caret icon Back to all discussions

Oral contraceptives impacting my atopic dermatitis?

Are there any other women who experience flares while taking the pill? I've been having flare ups when I am on oral contraceptives. Read my full story.

  1. Hi, I registered just to respond in this discussion.
    I has dermatitis as a kid in my hands because of allergies, as your story I grew out of it. My skin would just peel off because there was a wood working place next to my school and I'm allergic to sawdust.


    In my 20s I got diagnost with PCOS so I got prescribed oral contraceptives. I didn't put together that soon after I started to get the flares. At the same time I was in a stressful situation, and got the eczema flares in my arms. They looked like zombie bites. I did the elimination diet, I stopped eating proccessed food. Lifestyle change. Nothing. No one even mentioned the pill.


    That year was also one of the worst emotional years in my life, honestly I think it was an undiagnost depression. A high functioning depression, or something like it. One weeked with some friends out and I lost the pill and decided to just wait for the next month. The next to weeks was going from living under rain and then going to the sun. I felt SO good. That I decided to not take it again.


    At the end of that month I noticed that my flares had subsided. I asked a dermatologist if hormonal change could impact in the ezcema, and he said it could go both ways: it could make it worse or better. That sealed the deal, I haven't taken another contraceptive since then. I went to a new gynecologist that wanted to put me right back on them without paying attention about what I had said about the deprassion and the eczema, and I just didn't go back.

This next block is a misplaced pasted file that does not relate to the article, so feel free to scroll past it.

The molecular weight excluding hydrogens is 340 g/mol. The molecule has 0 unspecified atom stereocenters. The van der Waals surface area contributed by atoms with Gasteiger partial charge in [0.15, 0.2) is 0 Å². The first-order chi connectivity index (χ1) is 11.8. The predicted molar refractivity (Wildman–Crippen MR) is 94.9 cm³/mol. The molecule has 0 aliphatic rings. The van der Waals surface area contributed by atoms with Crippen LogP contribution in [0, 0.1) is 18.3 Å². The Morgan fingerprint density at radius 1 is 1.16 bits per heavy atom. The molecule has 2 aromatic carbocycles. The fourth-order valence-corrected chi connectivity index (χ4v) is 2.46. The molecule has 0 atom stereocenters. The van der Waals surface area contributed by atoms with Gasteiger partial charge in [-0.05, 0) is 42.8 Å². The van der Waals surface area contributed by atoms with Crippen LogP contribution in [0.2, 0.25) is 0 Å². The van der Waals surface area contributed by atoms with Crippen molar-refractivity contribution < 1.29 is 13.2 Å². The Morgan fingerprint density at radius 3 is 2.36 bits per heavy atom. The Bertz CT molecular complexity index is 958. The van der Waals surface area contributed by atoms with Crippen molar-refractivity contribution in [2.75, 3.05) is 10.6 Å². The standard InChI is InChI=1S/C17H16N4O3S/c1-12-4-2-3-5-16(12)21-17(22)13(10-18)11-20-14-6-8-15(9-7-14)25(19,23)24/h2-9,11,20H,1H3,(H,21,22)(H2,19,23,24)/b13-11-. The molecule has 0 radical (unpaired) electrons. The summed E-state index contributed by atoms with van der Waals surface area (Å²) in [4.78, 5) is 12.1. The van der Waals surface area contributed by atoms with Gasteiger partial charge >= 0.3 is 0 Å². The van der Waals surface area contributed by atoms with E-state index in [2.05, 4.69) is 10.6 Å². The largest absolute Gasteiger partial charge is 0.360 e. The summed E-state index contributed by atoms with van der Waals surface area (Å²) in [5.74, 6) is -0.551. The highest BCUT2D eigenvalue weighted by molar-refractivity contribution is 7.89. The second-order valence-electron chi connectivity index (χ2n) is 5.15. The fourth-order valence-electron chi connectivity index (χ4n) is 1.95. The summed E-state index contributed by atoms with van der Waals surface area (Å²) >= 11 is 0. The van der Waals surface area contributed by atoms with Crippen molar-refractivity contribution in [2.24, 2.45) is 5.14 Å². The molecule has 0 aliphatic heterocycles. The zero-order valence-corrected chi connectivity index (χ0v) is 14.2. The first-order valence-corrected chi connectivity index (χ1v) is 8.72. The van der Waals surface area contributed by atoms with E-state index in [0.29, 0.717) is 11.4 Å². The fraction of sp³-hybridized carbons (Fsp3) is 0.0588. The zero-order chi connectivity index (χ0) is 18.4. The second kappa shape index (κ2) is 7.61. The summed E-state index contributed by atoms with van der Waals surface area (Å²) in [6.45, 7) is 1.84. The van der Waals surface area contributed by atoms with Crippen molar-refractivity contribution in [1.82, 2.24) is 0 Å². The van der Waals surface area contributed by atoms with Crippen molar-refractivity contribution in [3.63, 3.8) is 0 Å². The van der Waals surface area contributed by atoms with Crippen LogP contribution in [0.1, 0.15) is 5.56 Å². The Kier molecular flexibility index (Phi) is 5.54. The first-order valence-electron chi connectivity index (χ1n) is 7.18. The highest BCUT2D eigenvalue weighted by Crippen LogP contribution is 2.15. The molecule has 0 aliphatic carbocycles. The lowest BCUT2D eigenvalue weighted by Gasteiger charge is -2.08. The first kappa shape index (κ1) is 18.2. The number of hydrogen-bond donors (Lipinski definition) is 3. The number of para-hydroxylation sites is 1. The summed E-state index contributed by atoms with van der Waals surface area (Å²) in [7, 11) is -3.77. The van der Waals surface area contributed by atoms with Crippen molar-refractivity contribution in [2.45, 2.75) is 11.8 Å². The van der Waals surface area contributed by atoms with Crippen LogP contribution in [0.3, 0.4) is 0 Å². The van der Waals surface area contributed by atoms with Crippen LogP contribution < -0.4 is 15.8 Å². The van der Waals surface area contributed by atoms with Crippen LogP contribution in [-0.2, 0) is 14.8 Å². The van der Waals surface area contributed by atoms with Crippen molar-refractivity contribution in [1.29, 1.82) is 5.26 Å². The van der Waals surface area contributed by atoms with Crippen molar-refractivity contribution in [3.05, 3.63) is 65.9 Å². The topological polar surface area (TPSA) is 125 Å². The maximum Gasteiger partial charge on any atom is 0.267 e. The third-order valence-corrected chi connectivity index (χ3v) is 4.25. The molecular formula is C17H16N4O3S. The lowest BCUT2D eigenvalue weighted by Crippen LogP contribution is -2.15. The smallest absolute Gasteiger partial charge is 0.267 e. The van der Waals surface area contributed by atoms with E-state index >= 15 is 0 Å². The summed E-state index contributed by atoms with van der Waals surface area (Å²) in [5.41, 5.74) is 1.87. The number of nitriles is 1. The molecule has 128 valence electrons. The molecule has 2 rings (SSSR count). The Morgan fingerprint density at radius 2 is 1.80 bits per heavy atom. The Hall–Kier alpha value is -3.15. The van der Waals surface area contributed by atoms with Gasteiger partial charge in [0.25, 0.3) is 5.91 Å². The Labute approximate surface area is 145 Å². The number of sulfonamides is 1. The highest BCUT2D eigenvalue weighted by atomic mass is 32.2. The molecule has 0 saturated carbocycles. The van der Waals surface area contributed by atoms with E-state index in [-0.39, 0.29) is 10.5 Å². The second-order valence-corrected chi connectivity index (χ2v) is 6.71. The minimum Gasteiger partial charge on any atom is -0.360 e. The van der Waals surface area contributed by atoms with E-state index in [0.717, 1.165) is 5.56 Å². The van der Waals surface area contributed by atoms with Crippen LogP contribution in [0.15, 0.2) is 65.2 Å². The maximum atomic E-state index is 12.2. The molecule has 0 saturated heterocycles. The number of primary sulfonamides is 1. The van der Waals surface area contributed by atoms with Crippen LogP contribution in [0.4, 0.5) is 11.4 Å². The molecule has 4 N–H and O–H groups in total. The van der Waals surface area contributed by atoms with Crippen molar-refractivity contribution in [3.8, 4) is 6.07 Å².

Fastforward to last year, before pandemic, I hadn't gone back to the doctor for my pcos (which I know is carelessness from my part). So I went to a gynecologyst-endocrinologist. Made some test, and instead of the pill she put me on metformine. The lockdown happened. I was two weeks in the metformine when my flares came back. I called the doctor and she said to go out of metmorfin and if the allergic reaction stopped, just stopped all together the treatment.


    So, metformine is not a contraceptive but it does also play with the hormones. Don't know if it has to do, in my case, more with my body reacting to anything from outside that messes with my hormones.

    1. Thank you Sarah for the article link.